THOMAS CAHIL: I think that Gray has at least half of it right, but not necessarily the whole thing. We are not the, our history is not simply a history of progress. There's plenty of regress in our history, where we go backwards. Where we came forward and then go backwards. It happens over and over again.

I would say that it just not but I don't think it's cyclical. It's not that, oh, here we are again. We're back in ancient Mesopotamia. You know, we're not. We're not. But that doesn't mean that the great advances that we refer to in our own history, invention of democracy, the end of slavery, the defeat of the Nazis who almost took over the whole world, it doesn't mean that those things are either inevitable or will be followed by more triumphs.

They can just as easily be followed by disasters and defeats. There's no guarantee that we will progress. But that doesn't mean that we simply fall backwards. That it's not as if the entire experience of human lives is like the experience of the season, summer, fall, winter, spring, summer, fall, winter, spring, over and over again.

I don't think our experience is cyclical in that way.

BILL MOYERS: I was gripped by your section here on the Black Death, the great Bubonic Plague the struck Europe in 1347, killed about half of the population on the continent, and something like a hundred million people around the world. You describe it as swellings in the groin, an armpit grew to the size of an egg or apple and spread through the body.

Few of the sick recovered and almost all died after the third day. But here's the passage that struck me. Quote, “human compassion and fellow feeling[s]…” were, “cast aside.” “People abandoned their holdings; houses became common property, and ‘reverence for law, whether divine or human…’” finally “disappeared.’"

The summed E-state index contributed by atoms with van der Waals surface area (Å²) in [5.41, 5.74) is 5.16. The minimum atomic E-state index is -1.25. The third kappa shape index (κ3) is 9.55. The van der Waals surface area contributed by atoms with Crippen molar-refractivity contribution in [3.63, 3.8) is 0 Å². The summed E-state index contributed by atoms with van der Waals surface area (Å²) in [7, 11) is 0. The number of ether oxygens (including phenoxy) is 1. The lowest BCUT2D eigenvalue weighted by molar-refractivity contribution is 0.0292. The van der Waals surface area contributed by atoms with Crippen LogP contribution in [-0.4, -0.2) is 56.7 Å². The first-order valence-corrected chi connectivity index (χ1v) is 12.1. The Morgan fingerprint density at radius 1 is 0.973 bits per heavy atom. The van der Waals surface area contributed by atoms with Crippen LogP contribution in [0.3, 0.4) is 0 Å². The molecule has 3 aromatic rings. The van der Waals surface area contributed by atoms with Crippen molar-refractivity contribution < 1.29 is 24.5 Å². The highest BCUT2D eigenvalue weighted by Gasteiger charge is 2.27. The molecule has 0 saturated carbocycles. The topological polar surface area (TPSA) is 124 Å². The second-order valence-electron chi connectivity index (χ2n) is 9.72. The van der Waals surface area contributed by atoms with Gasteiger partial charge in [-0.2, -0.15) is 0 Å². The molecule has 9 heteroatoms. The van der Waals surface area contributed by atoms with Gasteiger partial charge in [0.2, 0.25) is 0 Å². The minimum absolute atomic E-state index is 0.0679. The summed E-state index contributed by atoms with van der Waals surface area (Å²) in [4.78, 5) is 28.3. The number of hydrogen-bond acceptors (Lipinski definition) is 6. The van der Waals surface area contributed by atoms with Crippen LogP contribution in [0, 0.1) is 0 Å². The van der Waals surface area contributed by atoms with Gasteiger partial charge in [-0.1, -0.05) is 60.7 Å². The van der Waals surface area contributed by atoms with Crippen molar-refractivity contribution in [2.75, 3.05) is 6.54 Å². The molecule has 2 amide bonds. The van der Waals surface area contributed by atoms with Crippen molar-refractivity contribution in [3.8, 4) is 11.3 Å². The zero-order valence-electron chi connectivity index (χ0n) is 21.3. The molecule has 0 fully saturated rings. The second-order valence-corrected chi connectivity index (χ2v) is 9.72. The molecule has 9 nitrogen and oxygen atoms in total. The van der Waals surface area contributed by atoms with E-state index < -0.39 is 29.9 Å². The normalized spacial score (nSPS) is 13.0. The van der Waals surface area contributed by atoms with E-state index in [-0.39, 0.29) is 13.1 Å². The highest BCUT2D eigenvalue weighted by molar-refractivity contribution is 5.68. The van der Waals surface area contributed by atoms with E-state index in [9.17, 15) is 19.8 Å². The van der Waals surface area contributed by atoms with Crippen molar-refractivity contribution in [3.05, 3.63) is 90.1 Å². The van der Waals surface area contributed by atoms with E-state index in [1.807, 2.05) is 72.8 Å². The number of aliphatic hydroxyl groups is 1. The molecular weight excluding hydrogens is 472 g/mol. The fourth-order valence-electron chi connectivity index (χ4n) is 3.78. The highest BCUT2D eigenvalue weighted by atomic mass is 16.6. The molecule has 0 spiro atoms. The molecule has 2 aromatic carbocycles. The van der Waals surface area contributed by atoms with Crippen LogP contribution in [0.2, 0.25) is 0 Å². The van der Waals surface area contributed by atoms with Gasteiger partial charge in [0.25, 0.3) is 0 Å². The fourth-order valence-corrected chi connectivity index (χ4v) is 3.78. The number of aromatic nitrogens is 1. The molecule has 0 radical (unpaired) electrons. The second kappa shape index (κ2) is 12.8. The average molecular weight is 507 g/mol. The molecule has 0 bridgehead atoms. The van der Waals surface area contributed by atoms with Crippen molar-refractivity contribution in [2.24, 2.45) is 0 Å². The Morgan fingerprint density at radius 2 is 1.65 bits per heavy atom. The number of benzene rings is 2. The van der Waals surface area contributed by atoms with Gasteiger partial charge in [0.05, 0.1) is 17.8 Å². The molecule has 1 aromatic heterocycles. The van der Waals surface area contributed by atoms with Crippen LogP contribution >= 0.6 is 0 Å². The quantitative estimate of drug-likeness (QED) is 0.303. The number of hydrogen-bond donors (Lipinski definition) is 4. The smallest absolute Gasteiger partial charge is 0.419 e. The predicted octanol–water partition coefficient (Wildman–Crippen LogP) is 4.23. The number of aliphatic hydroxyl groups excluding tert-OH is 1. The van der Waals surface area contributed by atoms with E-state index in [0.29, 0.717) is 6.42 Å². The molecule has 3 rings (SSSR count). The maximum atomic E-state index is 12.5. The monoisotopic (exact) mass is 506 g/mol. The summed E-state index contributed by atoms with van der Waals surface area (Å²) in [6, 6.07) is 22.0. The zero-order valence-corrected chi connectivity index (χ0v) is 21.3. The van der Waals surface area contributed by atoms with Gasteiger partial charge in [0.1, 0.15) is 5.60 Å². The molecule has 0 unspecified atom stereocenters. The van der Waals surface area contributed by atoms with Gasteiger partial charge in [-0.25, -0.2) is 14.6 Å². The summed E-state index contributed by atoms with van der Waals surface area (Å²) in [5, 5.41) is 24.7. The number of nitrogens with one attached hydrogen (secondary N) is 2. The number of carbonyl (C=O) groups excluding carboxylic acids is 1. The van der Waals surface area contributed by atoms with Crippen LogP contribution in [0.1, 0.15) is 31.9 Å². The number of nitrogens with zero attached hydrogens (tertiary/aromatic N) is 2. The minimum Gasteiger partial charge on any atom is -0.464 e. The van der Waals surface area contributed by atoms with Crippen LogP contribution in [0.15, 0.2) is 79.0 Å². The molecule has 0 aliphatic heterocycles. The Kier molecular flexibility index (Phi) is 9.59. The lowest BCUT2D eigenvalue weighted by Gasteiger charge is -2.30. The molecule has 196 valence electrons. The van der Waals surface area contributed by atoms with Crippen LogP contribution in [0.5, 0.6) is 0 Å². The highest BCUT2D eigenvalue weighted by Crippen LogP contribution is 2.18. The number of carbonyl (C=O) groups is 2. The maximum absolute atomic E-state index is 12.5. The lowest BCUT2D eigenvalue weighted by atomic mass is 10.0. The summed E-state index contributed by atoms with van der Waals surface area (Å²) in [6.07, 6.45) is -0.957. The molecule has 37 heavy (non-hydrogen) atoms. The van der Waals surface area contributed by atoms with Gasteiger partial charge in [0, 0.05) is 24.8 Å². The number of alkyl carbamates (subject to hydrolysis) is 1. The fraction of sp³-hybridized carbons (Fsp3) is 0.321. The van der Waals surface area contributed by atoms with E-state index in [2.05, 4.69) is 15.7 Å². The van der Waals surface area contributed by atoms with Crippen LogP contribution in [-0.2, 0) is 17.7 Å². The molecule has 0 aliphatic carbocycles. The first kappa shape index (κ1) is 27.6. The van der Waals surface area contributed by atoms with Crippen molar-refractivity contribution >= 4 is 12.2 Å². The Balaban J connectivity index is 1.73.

THOMAS CAHIL: Well, just think about it for a minute.

You live in a little town and half of the people you know are dead. And you look around, and there's a lot of empty space all of a sudden. My neighbor on the other side of the road is gone, so is his whole family, and his fields are lying fallow. Why don't I just take them over? Why don't I just add to my spread?

And you have things like that going on all over the place in the period after the beginning of the Black Death. The Black Death didn't end easily. It starts really in the middle of the 14th century and keeps going. The, and out of that came a new kind of human being.

And one of the first people that I acknowledged as being that new kind of human being is Columbus. Columbus is a guy who has no, he has no roots, he has no, he's nobody. But he, he's a great traveling salesman. He's also the archetype of the traveling salesman. He goes from one European court to another, charms the sovereign who says, yeah, this sounds great. Maybe I could invest in this and really make a bundle.

And then he turns it over to the wise men of the court who's read everything that Columbus has read and a lot of other things and they come back to the sovereign and say, this is not an investment opportunity. This guy's a crackpot. He doesn't know what he's talking about. He doesn't, his measurements are all off. And they were.

But Columbus did know one thing, which almost no one knew at the time, which was the direction of the trade winds over the Atlantic. So that he sets out south and it comes back north, which as we know, is the way they go, the counterclockwise. But nobody knew that at the time. How did he know that? We have no idea. But he did. Of course, he didn't make it to China. And in fact, any sailor who claimed that they had found a new continent, was, had his tongue cut out.

BILL MOYERS: As a heretic?

THOMAS CAHIL: No, just as somebody that Columbus didn't approve of. He was not a nice guy. But he definitely, a sort of avatar of the new man that occurs in this period when there was so much emptiness and therefore so many opportunities for so many people.